The next day Feisal arrived with, behind him, the army of troops, Nuri Said the spick and span, Jemil the gunner, Pisani’s coster-like Algerians, and the other items of our ‘three men and a boy’ effort. The grey flies had now two thousand camels to fatten upon, and in their weariness gave up Junor and his half-drained mechanics.

In the afternoon Nuri Shaalan appeared, with Trad and Khalid, Faris, Durzi, and the Khaffaji. Auda abu Tayi arrived, with Mohammed el Dheilan; also Fahad and Adhub, the Zebn leaders, with ibn Bani, the chief of the Serahin, and ibn Genj of the Serdiyeh. Majid ibn Sultan, of the Adwan near Salt, rode across to learn the truth of our attack on Amman. Later in the evening there was a rattle of rifle fire in the north, and Talal el Hareidhin, my old companion, came ruffling at the gallop, with forty or fifty mounted peasants behind him. His sanguine face beamed with joy at our long-hoped-for arrival. Druses and town-Syrians, Isawiyeh and Hawarneh swelled the company. Even the barley for our return if the venture failed (a possibility we seldom entertained) began to arrive in a steady file of loads. Everyone was stout and in health. Except myself. The crowd had destroyed my pleasure in Azrak, and I went off down the valley to our remote Ain el Essad and lay there all day in my old lair among the tamarisk, where the wind in the dusty green branches played with such sounds as it made in English trees. It told me I was tired to death of these Arabs; petty incarnate Semites who attained heights and depths beyond our reach, though not beyond our sight. They realized our absolute in their unrestrained capacity for good and evil; and for two years I had profitably shammed to be their companion!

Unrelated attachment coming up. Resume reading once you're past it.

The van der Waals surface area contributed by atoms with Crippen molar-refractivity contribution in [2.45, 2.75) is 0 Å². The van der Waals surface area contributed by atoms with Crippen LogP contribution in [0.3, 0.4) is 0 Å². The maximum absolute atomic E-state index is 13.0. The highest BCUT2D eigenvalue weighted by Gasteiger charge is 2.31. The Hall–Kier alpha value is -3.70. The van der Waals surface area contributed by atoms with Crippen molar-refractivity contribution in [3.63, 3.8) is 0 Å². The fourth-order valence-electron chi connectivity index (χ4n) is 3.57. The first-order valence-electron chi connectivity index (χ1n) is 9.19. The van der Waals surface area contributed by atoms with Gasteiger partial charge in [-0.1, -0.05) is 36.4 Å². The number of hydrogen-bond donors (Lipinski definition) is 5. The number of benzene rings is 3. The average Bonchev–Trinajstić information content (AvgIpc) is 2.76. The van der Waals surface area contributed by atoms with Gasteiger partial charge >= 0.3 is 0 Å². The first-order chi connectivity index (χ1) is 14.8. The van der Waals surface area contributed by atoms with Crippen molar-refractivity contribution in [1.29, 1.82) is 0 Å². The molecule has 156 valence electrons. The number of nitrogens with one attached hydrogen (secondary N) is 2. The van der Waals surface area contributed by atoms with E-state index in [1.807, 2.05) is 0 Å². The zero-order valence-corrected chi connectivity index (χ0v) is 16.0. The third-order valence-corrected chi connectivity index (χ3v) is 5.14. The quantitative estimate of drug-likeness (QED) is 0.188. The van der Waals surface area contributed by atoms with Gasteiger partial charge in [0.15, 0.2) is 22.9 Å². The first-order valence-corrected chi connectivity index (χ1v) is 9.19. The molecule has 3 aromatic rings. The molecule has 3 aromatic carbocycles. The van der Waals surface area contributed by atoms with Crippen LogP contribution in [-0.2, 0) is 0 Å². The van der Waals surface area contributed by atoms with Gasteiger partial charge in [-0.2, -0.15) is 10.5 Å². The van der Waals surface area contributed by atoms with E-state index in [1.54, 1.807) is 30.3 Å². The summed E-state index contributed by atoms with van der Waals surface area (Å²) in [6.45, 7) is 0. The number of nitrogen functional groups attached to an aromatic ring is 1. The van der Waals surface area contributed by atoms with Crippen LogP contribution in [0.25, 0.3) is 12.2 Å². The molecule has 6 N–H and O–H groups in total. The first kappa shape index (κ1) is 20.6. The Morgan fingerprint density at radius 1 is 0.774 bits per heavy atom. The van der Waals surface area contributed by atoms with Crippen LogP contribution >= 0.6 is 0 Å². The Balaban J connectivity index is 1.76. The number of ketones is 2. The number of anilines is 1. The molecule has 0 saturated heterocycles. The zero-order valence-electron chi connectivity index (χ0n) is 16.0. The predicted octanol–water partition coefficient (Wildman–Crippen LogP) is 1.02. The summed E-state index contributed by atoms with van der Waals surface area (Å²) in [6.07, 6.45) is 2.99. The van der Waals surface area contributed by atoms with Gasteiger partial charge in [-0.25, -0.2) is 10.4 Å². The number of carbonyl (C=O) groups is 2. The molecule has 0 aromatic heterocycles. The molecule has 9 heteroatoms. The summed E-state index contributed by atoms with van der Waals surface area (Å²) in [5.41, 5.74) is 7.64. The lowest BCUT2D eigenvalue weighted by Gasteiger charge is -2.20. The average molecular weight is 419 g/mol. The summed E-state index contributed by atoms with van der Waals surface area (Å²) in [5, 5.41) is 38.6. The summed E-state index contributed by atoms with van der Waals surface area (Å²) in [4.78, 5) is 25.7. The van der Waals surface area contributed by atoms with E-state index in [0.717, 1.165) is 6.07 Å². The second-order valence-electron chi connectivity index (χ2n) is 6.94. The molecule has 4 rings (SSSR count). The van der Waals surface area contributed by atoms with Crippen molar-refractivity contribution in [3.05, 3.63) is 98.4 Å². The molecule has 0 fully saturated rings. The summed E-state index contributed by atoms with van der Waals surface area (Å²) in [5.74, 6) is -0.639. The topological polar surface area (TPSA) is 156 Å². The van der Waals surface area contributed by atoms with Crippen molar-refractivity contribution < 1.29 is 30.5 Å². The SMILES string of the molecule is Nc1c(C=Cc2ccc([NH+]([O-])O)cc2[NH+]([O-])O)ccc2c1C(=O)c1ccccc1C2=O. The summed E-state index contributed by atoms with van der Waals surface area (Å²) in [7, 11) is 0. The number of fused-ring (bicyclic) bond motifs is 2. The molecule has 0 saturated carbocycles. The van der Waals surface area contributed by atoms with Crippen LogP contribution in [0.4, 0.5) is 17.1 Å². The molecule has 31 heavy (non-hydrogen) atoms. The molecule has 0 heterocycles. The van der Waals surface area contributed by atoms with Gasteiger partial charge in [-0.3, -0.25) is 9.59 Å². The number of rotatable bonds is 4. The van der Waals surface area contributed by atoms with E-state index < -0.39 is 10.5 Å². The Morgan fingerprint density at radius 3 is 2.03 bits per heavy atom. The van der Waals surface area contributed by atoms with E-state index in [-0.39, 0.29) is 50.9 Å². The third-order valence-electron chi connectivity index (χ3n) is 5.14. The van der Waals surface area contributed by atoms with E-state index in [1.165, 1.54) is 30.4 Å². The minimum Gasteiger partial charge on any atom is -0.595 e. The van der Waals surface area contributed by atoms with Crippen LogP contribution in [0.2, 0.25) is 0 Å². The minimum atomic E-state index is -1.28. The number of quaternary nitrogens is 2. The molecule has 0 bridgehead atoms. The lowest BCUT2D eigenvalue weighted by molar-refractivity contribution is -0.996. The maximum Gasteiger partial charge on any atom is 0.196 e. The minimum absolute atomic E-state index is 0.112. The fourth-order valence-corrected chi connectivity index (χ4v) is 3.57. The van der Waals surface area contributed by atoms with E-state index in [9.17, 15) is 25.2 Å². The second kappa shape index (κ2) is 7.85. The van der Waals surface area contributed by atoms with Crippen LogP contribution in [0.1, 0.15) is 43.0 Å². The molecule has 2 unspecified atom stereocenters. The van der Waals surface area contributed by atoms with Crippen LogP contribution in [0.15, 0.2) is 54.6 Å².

To-day it came to me with finality that my patience as regards the false position I had been led into was finished. A week, two weeks, three, and I would insist upon relief. My nerve had broken; and I would be lucky if the ruin of it could be hidden so long.

Joyce meanwhile shouldered the responsibility which my defection endangered. By his orders Peake, with the Egyptian Camel Corps, now a sapper party, Scott-Higgins, with his fighting Ghurkas, and two armoured cars as insurance, went off to cut the railway by Ifdein.

The scheme was for Scott-Higgins to rush a blockhouse after dark with his nimble Indians–nimble on foot that was to say, for they were like sacks, on camels. Peake was then to demolish until dawn. The cars would cover their retreat eastward in the morning, over the plain, upon which we, the main body, would be marching north from Azrak for Umtaiye, a great pit of rain-water fifteen miles below Deraa, and our advanced base. We gave them Rualla guides and saw them off, hopefully, for this important preliminary.